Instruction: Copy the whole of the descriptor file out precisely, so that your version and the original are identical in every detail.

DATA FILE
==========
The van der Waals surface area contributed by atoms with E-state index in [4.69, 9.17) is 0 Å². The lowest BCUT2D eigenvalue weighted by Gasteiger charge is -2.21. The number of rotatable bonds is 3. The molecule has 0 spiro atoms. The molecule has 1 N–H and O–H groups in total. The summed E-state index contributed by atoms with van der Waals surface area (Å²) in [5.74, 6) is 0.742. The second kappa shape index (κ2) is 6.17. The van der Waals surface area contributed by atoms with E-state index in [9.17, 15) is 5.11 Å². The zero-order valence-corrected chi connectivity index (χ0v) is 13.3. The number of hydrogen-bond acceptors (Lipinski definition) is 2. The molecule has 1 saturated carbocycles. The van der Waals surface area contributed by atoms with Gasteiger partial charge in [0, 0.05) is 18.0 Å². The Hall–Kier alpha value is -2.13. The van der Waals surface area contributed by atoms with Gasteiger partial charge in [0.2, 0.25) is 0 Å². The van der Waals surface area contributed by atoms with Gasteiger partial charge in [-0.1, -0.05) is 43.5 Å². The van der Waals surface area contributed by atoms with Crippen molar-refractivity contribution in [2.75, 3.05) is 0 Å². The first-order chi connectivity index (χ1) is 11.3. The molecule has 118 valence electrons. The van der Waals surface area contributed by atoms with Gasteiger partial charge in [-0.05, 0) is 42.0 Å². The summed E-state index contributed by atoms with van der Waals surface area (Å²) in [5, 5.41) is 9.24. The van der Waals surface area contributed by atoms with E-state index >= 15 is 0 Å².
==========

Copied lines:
The van der Waals surface area contributed by atoms with E-state index in [4.69, 9.17) is 0 Å². The lowest BCUT2D eigenvalue weighted by Gasteiger charge is -2.21. The number of rotatable bonds is 3. The molecule has 0 spiro atoms. The molecule has 1 N–H and O–H groups in total. The summed E-state index contributed by atoms with van der Waals surface area (Å²) in [5.74, 6) is 0.742. The second kappa shape index (κ2) is 6.17. The van der Waals surface area contributed by atoms with E-state index in [9.17, 15) is 5.11 Å². The zero-order valence-corrected chi connectivity index (χ0v) is 13.3. The number of hydrogen-bond acceptors (Lipinski definition) is 2. The molecule has 1 saturated carbocycles. The van der Waals surface area contributed by atoms with Gasteiger partial charge in [0, 0.05) is 18.0 Å². The Hall–Kier alpha value is -2.13. The van der Waals surface area contributed by atoms with Gasteiger partial charge in [0.2, 0.25) is 0 Å². The van der Waals surface area contributed by atoms with Gasteiger partial charge in [-0.1, -0.05) is 43.5 Å². The van der Waals surface area contributed by atoms with Crippen molar-refractivity contribution in [2.75, 3.05) is 0 Å². The first-order chi connectivity index (χ1) is 11.3. The molecule has 118 valence electrons. The van der Waals surface area contributed by atoms with Gasteiger partial charge in [-0.05, 0) is 42.0 Å². The summed E-state index contributed by atoms with van der Waals surface area (Å²) in [5, 5.41) is 9.24. The van der Waals surface area contributed by atoms with E-state index >= 15 is 0 Å².